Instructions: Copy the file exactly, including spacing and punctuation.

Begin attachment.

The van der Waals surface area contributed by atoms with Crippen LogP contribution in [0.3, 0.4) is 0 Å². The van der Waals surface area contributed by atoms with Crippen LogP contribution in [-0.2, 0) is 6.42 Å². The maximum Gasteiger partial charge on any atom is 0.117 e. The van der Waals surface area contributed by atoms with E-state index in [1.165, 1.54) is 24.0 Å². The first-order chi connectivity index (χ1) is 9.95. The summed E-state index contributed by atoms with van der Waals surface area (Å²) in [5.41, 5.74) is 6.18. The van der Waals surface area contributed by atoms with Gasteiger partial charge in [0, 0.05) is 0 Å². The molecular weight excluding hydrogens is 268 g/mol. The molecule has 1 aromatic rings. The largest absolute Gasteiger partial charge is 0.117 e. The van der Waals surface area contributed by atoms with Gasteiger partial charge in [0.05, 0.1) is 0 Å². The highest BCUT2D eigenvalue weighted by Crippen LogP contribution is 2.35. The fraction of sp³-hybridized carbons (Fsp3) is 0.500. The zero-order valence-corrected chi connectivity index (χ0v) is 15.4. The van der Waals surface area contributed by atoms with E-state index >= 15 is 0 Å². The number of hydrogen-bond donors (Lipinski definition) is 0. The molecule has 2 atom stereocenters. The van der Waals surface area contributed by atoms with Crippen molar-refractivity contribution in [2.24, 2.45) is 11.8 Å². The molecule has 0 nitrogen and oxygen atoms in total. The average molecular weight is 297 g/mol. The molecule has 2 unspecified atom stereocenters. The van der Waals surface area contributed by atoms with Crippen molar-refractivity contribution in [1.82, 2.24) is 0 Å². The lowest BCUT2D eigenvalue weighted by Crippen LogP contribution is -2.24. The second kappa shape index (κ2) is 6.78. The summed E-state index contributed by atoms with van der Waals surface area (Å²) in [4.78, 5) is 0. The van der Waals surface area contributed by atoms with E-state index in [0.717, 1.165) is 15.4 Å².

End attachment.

The van der Waals surface area contributed by atoms with Crippen LogP contribution in [0.3, 0.4) is 0 Å². The van der Waals surface area contributed by atoms with Crippen LogP contribution in [-0.2, 0) is 6.42 Å². The maximum Gasteiger partial charge on any atom is 0.117 e. The van der Waals surface area contributed by atoms with E-state index in [1.165, 1.54) is 24.0 Å². The first-order chi connectivity index (χ1) is 9.95. The summed E-state index contributed by atoms with van der Waals surface area (Å²) in [5.41, 5.74) is 6.18. The van der Waals surface area contributed by atoms with Gasteiger partial charge in [0, 0.05) is 0 Å². The molecular weight excluding hydrogens is 268 g/mol. The molecule has 1 aromatic rings. The largest absolute Gasteiger partial charge is 0.117 e. The van der Waals surface area contributed by atoms with Gasteiger partial charge in [0.05, 0.1) is 0 Å². The highest BCUT2D eigenvalue weighted by Crippen LogP contribution is 2.35. The fraction of sp³-hybridized carbons (Fsp3) is 0.500. The zero-order valence-corrected chi connectivity index (χ0v) is 15.4. The van der Waals surface area contributed by atoms with E-state index >= 15 is 0 Å². The number of hydrogen-bond donors (Lipinski definition) is 0. The molecule has 2 atom stereocenters. The van der Waals surface area contributed by atoms with Crippen molar-refractivity contribution in [2.24, 2.45) is 11.8 Å². The molecule has 0 nitrogen and oxygen atoms in total. The average molecular weight is 297 g/mol. The molecule has 2 unspecified atom stereocenters. The van der Waals surface area contributed by atoms with Crippen molar-refractivity contribution in [1.82, 2.24) is 0 Å². The lowest BCUT2D eigenvalue weighted by Crippen LogP contribution is -2.24. The second kappa shape index (κ2) is 6.78. The summed E-state index contributed by atoms with van der Waals surface area (Å²) in [4.78, 5) is 0. The van der Waals surface area contributed by atoms with E-state index in [0.717, 1.165) is 15.4 Å².